When normalizing strings, it is highly recommended that you use ToUpperInvariant instead of ToLowerInvariant because Microsoft has optimized the code for performing uppercase comparisons.

I remember one time my coworker always changed strings to uppercase before comparing. I've always wondered why he does that because I feel it's more "natural" to convert to lowercase first. After reading the book now I know why.

  • 254
    When you "convert a string to upper case" you create a second temporary string object. I thought that this kind of comparison was not preferred, that the best way was: String.Equals(stringA, stringB, StringComparison.CurrentCultureIgnoreCase) whcih does not create this throwaway string at all. – Anthony Sep 23 '08 at 14:44
  • 32
    What kind of optimization can you perform on comparing upper case strings that can't be done on lower case strings? I don't understand why one would be more optimal than the other. – Parappa Oct 24 '08 at 17:38
  • 36
    Converting to uppercase rather than lowercase can also prevent incorrect behavior in certain cultures. For example, in Turkish, two lowercase i's map to the same uppercase I. Google "turkish i" for more details. – Neil Dec 17 '08 at 17:17
  • 34
    I tried benchmarking ToUpperInvariant vs ToLowerInvariant. I cannot find any difference in their performance under .NET 2.0 or 3.5. Certainly not anything that warrant "highly recommending" using one over the other. – Rasmus Faber Jan 21 '09 at 21:41
  • 19
    ToUpperInvariant is preferred because it makes all characters round-trip. See For comparisons, write"a".Equals("A", StringComparison.OrdinalIgnoreCase) – SLaks Jun 4 '09 at 19:35

My favorite trick is using the null coalesce operator and parentheses to automagically instantiate collections for me.

private IList<Foo> _foo;

public IList<Foo> ListOfFoo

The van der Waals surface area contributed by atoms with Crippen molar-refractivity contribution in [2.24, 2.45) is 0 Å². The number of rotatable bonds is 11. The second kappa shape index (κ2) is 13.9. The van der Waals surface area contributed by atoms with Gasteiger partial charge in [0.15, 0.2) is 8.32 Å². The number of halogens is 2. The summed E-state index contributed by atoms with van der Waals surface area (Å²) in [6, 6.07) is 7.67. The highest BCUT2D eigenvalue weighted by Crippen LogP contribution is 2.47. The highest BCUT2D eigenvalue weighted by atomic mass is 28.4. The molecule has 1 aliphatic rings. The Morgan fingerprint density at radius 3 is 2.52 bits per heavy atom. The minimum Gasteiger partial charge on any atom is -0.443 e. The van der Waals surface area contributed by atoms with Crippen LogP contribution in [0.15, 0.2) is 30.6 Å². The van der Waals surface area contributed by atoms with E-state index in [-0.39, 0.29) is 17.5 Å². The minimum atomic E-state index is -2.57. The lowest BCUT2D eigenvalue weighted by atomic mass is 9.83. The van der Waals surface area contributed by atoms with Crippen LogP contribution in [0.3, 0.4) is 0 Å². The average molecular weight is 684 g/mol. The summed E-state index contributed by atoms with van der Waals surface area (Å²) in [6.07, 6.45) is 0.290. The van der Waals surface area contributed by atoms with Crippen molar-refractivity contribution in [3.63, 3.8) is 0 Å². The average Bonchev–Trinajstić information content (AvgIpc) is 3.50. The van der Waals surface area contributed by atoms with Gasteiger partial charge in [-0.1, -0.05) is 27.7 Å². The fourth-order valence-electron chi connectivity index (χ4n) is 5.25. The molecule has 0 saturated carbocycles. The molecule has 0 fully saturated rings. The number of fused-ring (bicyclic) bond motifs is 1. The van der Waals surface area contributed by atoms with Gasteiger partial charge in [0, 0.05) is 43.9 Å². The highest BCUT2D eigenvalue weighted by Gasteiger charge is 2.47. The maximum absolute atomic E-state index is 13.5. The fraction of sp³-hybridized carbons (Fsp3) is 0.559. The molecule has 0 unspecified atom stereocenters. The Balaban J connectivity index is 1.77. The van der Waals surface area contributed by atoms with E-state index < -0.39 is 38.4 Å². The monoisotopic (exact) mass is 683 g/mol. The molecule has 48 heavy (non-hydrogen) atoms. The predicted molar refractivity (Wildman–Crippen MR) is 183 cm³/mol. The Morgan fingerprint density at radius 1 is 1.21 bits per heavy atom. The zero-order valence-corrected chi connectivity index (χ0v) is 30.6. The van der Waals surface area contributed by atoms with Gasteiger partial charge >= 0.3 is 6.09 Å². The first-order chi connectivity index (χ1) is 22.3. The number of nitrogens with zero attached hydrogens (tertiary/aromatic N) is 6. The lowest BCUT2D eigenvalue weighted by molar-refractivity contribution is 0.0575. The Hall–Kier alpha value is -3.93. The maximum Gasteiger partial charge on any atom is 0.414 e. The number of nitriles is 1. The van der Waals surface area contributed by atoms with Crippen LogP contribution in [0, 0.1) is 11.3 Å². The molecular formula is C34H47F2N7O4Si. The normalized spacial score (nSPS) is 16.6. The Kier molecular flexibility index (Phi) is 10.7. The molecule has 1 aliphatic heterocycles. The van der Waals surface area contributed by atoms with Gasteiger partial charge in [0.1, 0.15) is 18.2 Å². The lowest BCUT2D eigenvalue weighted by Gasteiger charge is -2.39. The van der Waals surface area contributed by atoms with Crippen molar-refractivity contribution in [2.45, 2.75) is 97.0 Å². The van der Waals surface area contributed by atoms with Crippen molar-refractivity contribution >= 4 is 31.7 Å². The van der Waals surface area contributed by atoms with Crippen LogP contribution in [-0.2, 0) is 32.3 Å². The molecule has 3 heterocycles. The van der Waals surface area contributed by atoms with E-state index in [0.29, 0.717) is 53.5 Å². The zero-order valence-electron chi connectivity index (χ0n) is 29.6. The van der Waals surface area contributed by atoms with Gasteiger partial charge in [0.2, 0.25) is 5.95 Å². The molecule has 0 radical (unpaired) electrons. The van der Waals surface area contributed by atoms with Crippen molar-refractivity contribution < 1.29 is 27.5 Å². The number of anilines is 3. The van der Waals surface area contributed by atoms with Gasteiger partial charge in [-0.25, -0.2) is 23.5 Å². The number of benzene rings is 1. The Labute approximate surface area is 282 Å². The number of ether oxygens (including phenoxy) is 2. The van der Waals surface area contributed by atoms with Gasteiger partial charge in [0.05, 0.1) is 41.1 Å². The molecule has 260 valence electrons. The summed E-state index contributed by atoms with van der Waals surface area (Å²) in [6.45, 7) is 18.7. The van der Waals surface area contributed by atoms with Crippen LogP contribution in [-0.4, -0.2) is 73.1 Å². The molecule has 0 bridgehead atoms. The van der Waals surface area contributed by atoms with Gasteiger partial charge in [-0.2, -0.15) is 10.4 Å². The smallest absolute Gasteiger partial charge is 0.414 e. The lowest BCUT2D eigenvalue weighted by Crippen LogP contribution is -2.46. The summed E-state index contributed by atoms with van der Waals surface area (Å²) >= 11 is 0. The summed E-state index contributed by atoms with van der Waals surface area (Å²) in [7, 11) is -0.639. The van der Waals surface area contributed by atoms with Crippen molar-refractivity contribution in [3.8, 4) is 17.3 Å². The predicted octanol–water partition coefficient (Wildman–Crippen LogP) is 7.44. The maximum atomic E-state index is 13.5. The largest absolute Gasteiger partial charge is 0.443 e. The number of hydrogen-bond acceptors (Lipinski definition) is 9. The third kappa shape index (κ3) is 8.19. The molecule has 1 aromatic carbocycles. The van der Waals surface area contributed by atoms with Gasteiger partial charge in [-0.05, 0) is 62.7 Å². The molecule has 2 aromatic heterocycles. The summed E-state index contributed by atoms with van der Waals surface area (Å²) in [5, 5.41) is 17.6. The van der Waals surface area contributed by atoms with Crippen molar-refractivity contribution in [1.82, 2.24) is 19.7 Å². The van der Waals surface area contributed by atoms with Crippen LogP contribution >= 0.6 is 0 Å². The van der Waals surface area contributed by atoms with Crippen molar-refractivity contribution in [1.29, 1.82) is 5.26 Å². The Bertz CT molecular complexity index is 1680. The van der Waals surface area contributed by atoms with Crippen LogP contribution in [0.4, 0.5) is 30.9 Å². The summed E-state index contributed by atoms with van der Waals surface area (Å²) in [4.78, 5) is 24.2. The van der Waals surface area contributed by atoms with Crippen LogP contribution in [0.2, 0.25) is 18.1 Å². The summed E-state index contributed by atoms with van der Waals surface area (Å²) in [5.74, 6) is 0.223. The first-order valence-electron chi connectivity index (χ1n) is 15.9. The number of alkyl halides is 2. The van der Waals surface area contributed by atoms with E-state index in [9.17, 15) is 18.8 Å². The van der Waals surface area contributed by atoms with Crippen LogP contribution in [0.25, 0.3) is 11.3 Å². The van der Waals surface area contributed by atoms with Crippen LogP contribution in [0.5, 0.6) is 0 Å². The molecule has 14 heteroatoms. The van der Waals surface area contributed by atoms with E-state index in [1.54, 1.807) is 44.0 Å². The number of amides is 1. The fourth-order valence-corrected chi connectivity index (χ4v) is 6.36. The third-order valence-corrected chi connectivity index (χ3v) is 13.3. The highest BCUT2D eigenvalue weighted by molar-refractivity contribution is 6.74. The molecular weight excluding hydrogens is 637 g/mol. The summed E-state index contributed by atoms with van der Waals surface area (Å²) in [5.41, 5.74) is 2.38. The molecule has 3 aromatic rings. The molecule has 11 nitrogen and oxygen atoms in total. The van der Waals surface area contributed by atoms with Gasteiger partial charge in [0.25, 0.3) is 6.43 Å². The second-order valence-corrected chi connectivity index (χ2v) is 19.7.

{ get { return _foo ?? (_foo = new List<Foo>()); } }
  • 23
    Don't you find it hard to read? – Riri May 19 '09 at 18:40
  • 72
    Its slightly hard to read for the noo... er, inexperienced. But its compact and contains a couple patterns and language features that the programmer should know and understand. So, while it is hard at first, it provides the benefit of being a reason to learn. – Will May 20 '09 at 13:23
  • 38
    Lazy instantiation is somewhat malpractice because it's a poor mans choice to avoid thinking about class invariants. It also has concurrency issues. – John Leidegren Aug 5 '09 at 17:23
  • 17
    I've always been informed this is bad practise, that calling a property should not do something as such. If you had a set on there and set the value to null, it would be very strange for someone using your API. – Ian Oct 7 '09 at 8:16
  • 8
    @Joel except that setting ListOfFoo to null is neither part of the class contract nor is it good practice. That's why there isn't a setter. Its also why ListOfFoo is guaranteed to return a collection and never a null. Its just a very odd complaint that if you do two bad things (make a setter and set a collection to null) this will result in your expectations being wrong. I wouldn't suggest doing Environment.Exit() in the getter, either. But that also has nothing to do with this answer. – Will Jun 21 '10 at 17:01